B.A.S.S. DIVISION
Division Profile

The Division's mandate is to provide a CSPG forum for members who are interested in seeing the "wood" when they are looking at the "trees". Most of us deal with small areas in our daily work. A good understanding of the big geologic picture in which our areas are located will facilitate better geological interpretations and predictions, which will translate into higher drilling success rates. The aim of the Basin Analysis and Sequence Stratigraphy Division is to be innovative, inspiring and practical. We will try to introduce new concepts and methodologies of basin analysis and sequence stratigraphy to our group. We would also like to share inspiring interpretations of historical Canadian data. In particular, we encourage speakers to offer learnings that we can take home and apply in our daily work. The Division is also interested in running field trips or joint talks with other Divisions in the future.

Upcoming Division Talk
Integrated approach to understand which reservoir characteristics lead to better Montney productivity

Jean-Yves Chatellier 
12:00 Noon Wednesday, February 15th, 2017
geoLOGIC Classroom (2nd Floor), Aquitaine Tower, 540-5th Avenue S.W., Calgary

ABSTRACT
The unconventional Montney play is extensive in area as well as in thickness and offers a large range of facies and associated properties. Identification of the best targets and the optimal frac design will rest on understanding the variability in rock properties such as brittleness and pore throat size, the nature of the hydrocarbon in place and the maturity level of the various Montney intervals. Combining inorganic and organic geochemistry with geomechanics and other rock properties can be simple and economically very rewarding.

Published XRD based brittleness formulas have so far fail to address the problem of type and distribution of calcite which can make the rock more brittle (higher Young’s Modulus with increased carbonate cement) or ductile (higher Poisson’s ratio when carbonate pelecypod rich); XRF can directly distinguish between these two types in the Montney using Ca-Mn ratios. Similarly while quartz content may increase brittleness, quartz cement impairs fraccability and can be easily estimated using Si-Zr ratios. Additionally, petrophysics based brittleness has been successfully cross-correlated to single or multi XRF elements, giving tools to better design frac stages in Montney horizontal wells.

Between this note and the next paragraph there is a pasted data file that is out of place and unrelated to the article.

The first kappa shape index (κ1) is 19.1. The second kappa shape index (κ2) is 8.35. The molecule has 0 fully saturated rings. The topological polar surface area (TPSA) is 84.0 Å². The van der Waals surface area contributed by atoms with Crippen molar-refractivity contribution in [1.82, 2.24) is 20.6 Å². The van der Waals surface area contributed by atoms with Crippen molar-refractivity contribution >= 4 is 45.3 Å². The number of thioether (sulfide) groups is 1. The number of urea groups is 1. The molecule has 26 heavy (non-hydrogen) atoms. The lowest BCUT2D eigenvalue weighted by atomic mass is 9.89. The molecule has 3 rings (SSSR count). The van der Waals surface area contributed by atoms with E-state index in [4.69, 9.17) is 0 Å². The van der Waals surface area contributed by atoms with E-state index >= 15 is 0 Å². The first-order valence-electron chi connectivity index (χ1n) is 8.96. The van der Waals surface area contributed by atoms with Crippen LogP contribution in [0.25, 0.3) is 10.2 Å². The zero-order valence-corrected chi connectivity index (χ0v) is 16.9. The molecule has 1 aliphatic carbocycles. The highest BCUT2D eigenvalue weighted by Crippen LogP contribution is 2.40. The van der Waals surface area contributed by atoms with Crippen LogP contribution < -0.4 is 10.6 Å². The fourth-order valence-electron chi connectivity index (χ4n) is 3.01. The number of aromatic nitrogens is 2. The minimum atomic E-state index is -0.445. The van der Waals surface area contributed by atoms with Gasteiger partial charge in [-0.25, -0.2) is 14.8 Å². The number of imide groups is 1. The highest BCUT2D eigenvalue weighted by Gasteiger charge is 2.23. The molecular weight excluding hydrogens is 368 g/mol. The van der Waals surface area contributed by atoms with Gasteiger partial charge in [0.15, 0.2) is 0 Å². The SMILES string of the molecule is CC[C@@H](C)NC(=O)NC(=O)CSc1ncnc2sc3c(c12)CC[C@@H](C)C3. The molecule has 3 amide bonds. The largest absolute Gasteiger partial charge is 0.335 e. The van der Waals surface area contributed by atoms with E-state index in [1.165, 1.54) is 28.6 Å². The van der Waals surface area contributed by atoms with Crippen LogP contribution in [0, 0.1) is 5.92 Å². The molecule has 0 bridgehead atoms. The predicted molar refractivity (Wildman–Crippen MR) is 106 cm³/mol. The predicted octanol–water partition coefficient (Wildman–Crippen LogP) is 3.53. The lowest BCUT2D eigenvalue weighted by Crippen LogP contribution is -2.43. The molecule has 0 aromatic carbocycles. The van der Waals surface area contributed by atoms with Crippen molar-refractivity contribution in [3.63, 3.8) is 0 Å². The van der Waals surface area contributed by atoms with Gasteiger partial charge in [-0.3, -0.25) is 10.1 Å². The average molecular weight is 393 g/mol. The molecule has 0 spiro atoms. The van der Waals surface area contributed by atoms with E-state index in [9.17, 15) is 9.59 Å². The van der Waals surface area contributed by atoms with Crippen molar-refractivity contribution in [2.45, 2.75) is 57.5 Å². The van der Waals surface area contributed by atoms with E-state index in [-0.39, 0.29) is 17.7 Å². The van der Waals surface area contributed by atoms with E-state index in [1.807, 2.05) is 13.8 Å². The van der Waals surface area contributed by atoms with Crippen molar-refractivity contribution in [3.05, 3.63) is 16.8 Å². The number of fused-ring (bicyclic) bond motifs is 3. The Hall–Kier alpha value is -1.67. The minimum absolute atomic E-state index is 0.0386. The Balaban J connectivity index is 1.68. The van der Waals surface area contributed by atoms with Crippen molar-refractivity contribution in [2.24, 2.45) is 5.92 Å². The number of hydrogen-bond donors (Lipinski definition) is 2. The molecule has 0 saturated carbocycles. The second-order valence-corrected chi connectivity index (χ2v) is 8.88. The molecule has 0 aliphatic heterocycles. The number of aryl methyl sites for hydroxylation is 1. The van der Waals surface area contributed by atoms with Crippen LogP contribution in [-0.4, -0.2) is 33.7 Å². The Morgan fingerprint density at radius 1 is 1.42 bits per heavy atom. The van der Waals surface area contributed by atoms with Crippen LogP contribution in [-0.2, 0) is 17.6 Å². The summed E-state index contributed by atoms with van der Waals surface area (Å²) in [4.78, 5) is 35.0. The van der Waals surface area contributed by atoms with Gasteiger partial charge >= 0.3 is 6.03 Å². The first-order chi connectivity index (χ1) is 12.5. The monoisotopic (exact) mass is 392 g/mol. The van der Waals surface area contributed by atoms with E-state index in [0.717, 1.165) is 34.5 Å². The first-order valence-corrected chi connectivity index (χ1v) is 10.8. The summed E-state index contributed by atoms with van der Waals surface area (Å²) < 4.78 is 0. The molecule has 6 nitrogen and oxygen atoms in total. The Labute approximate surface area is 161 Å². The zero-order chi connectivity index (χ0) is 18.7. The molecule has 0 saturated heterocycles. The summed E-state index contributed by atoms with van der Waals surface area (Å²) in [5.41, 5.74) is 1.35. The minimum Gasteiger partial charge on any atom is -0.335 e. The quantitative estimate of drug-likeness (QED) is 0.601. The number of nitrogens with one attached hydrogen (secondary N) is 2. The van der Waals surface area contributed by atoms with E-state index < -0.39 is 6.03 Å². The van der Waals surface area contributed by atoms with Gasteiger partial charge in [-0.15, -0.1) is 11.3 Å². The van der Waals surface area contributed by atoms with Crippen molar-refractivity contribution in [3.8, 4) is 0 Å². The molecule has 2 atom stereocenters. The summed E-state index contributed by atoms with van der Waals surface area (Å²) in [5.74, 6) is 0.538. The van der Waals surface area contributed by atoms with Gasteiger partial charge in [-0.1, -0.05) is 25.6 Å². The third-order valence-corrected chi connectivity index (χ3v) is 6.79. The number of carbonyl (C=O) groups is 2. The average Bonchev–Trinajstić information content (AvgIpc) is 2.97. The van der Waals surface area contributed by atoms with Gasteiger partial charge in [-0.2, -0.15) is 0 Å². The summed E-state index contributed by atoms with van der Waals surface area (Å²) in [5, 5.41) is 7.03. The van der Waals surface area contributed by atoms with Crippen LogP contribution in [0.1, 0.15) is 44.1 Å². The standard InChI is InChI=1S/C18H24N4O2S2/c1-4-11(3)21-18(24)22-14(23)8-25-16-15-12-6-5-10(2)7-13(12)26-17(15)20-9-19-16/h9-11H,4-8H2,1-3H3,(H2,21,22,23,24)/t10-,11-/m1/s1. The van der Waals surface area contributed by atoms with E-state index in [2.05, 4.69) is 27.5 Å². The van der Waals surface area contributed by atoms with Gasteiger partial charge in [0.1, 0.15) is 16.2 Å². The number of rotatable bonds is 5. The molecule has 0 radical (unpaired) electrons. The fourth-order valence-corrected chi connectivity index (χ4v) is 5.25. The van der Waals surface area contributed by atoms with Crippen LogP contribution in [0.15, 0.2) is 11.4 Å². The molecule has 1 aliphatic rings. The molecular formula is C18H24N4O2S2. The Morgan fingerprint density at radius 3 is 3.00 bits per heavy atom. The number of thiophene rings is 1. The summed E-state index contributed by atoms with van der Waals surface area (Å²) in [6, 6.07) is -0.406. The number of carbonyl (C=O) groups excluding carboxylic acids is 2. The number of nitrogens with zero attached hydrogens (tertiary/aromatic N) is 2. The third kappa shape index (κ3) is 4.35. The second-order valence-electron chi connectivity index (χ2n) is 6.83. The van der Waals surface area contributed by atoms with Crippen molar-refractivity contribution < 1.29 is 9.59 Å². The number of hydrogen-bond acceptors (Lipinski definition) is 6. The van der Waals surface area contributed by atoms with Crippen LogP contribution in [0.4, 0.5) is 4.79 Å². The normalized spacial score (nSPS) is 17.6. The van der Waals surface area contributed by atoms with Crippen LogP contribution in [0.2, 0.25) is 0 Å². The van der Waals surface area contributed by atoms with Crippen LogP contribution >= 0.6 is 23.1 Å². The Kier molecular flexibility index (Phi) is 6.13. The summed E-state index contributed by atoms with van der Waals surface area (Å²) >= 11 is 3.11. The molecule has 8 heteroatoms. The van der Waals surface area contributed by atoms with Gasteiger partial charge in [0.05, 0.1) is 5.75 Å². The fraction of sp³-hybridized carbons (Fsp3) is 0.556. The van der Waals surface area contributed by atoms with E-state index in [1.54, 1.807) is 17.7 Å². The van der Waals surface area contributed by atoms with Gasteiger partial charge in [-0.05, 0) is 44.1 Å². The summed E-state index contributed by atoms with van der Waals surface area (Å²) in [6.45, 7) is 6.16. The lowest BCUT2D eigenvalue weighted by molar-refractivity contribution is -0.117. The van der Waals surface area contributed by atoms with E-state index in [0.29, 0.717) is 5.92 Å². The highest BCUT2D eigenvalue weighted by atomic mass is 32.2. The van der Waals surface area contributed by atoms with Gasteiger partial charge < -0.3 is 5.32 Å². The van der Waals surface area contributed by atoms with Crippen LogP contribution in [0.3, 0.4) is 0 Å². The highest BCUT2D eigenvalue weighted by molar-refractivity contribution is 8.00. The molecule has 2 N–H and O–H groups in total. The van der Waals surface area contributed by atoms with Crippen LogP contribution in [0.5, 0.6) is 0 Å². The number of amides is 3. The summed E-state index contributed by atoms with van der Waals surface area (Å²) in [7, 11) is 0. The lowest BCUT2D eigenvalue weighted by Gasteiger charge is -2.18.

Small pore throat size may leave hydrocarbon left behind within the reservoir. A new integrated approach will be discussed that invokes comparing gas composition from chromatography with blended cutting gas. The derived pore throat sizes have been calibrated against the ones based on capillary pressure curves using a new 30% Hg based formula. 

Last but not least, is the importance of the maturity level and the distinction between in-situ gas and migrated gas within various part of the Montney sequence. Text book examples of shale dehydration within the Montney will be shown in the in-situ dry gas domain using a very large data set of flow back water geochemistry; all this with the associated potential for soaking/marinating these reservoirs and dramatically improving productivity.

BIOGRAPHY
Jean-Yves Chatellier has been working for large oil companies for thirty years and has been focusing on North American shale and tight sand reservoirs for the past nine years. He has published extensively on structural geology, sedimentology, geochemistry and reservoir engineering. He is presently co-chair of the AAPG Research Committee and very active in other societies (CSPG, SPE). He is presently initiating and managing two separate consortia dealing with Montney and Duvernay organic and inorganic geochemistry to optimize frac design.

Past Presentations

April 27th, 2016
Sequence Stratigraphic Analysis of Mixed,
Reefal 
Carbonate and Siliciclastic Systems
Ashton Embry
Download Slides (.PDF) 
March 11th, 2015
Geological Risk
Kirk Osadetz
Download Slides (.PDF) 
March 14th, 2014
The Future of Gas Hyrdates as a Fuel 
Kirk Osadetz 
Download Slides (.PDF)  


 February 11th, 2014

Alberta Hydrocarbon - Bearing Shales & Siltstones
Steve Lyster & Dean Rokosh
Download Slides (.PDF)
 
Division Information

Our meeting schedule is to have at least one informal brown-bag talk every month, except during the summer. Talks normally start at 12:00 noon and finish before 1:00 p.m. Each talk consists of a 40 minute technical presentation followed by a 10 minute question period. 

Involvement of our CSPG members is the key to the success of the Division. Individuals are encouraged to take part in all activities. Service companies are also encouraged to attend Division meetings and be involved in all Division activities.

Basin Analysis and Sequence Stratigraphy Technical Division Talks are free. Please bring your lunch. For further information about the division, joining our mailing list, a list of upcoming talks, or if you wish to present a talk or lead a field trip, please contact either Steve Donaldson at (403) 808-8641 or Mark Caplan at (403) 975-7701. 

Talk space generously provided by: 

March 14th, 2014
The Future of Gas Hyrdates as a Fuel
Krik Osadetz
February 11th, 2014
Alberta Hydrocarbon - Bearing Shales & Siltstones
Steve Lyster & Dean Rokosh
Tal